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On Parenthood

April 13, 2012

Driving through the Mojave desert back in 2002 I penned this uninspired little ditty. Actually I dictated it into a tape recorder (remember those?); this is the closest it’s come to the written page.

The birds and the bees speak words of wisdom
Unfortunately few people listen to them
So you see the consequence of one rash decision
Could be the compromise of your whole life’s vision.
Or it could be the best thing to happen
Since the magic lamp found Aladdin.
Many of my friends finally got it together
When unexpected news rained like the weather
And they had to choose to neglect and abuse
Or finally pursue their true measure.
 

Little did I know I was about to have my first experience with conception and find out how I really felt about abortion.

We didn’t last long after that, though three years later she and I became parents within months of each other. It took me six years to come to terms with the abortion, and not until I was experiencing relationship issues again. Then I understood how much worse it would’ve been with my former partner. I was finally able to grasp the fact that she’d recognized this beforehand and took preemptive steps to avoid it. And I was grateful.

My own pregnancy (if you will) was blissful, and Eva was born in magic. On Valentine’s Day 2005 Ann had her first contractions on the way to Powell’s bookstore. She bought a belly dancing book and I, a sci-fi. Midway through the night our midwife read a quote from the belly book. “Trust is the Mother of Opening.” It was just what Ann needed to hear.

Despite the surfeit of horror stories established parents seemed determined to tell us about their birthing experiences, and despite the judgments rendered unto us for not determining Eva’s gender before birth, she was born without drama or hassle.

She was also born intact in her caul (at 6:00 the next morning, thankfully). In other words Ann’s water never broke. The little one slipped right out and her birthing sac evaporated in Ellie and my hands. This is what my sci-fi book had to say: “Some say it’s a mark of extraordinary understanding, even second sight. A caul warns us that you will learn things most others will never comprehend, and you will always be frustrated trying to explain what you know, and what seems so obvious to you. It’s supposed to be both a blessing and a curse.” Darwin’s Children by Greg Bear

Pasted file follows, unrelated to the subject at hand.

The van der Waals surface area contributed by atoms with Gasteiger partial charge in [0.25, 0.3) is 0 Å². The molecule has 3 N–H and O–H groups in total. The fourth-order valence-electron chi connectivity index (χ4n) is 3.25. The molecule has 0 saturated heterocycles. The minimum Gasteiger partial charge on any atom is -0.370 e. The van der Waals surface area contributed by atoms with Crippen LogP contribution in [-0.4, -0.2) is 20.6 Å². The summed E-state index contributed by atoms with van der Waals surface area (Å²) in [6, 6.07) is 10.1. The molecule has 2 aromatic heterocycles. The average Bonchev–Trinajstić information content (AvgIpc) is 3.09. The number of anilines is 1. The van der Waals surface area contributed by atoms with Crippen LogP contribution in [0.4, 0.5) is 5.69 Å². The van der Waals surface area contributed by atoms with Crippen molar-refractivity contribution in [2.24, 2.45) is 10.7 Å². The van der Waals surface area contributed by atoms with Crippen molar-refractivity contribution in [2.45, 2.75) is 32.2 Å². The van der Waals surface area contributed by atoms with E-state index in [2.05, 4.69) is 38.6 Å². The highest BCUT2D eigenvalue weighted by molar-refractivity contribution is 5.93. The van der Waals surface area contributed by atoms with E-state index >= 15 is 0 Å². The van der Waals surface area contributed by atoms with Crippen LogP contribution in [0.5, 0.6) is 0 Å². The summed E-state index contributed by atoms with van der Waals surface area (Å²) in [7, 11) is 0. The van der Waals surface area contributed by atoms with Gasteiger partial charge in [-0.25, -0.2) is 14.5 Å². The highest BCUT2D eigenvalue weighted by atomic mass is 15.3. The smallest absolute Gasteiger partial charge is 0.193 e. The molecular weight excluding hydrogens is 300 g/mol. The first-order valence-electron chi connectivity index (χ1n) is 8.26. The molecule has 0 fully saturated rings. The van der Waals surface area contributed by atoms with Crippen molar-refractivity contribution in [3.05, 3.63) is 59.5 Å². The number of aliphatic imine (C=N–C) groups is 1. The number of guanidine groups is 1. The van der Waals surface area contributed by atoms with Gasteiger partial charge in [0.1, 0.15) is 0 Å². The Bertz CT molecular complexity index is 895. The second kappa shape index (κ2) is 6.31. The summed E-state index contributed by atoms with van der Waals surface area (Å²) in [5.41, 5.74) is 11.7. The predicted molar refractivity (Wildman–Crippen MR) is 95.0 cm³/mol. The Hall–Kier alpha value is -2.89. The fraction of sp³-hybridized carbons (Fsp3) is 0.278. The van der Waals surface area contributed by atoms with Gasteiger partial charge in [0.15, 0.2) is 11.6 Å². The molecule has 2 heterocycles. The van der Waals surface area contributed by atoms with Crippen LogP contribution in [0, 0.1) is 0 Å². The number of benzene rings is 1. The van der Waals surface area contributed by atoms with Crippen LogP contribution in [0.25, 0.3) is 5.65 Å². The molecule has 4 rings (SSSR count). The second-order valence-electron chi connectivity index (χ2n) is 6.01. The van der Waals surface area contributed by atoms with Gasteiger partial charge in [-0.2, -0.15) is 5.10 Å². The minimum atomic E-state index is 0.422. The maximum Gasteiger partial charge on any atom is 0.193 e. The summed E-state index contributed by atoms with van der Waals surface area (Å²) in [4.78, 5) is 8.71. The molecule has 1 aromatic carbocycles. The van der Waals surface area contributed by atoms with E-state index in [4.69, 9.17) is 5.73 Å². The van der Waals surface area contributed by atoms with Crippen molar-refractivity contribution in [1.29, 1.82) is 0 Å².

It soon became obvious our focus on the pregnancy and birth had excluded any research into the next steps of parenthood. Fortunately there are a plethora of books readily available, and they showed up in multitude at our doorstep. Unfortunately their advice was often contradictory.

Not long after, I read another sci-fi book in which the main character had a similar experience. His wife wanted him to read everything; he stacked the books by the toilet as the excretory event represented his longest stretch of peace and quiet. Still he couldn’t read them all, and was frustrated by the contradictions. This is how we whittled them down: any piece of bad grammar, misspelling, or blatant inconsistency resulted in the book being tossed to the floor and rejected. He reasoned that an author unable to write coherently and correctly wasn’t someone he wanted to take advice from. And I’d have to agree.

Kudos to stay-at-home dads of newborns and toddlers – I couldn’t do it. But now that Eva is seven I’m up to the task. Yesterday I did laundry, two loads of dishes, swept the floor, went grocery shopping, baked bread, made dinner, transplanted green bean starts, pulled dandelions, read two chapters of The Hobbit, and still found time to write a few pages in my children’s book. Today will look very similar.

As Ann and my relationship evolves from passion to friendship, I am grateful for my ‘Mr. Mom’ experience. I have the self-confidence to raise our daughter in a healthy manner resembling – perhaps ironically – my own upbringing, which I rebelled against for many years. We truly do become our parents, and in my case I am more proud than chagrined. Of course we have the opportunity to evolve out of our parents’ (perceived) shortcomings, and I hope I’m accomplishing this too.

Here’s a few lines from another little ditty that came to me recently. Imagine it to the tune of Alanis Morrisette’s song You Oughta Know.

If you’re a parent to be you’d better listen to me
Cause I’ll tell you just like I’d tell my brother.
Go get your fun and your sleep before you have your babies
Cause your life’s about to get tougher.
And if you think that you know how the future will go
Well let me tell you it’s not so.
Cause you just can’t control the emotions that flow
And you’ve got to let go.
Well let go!
 
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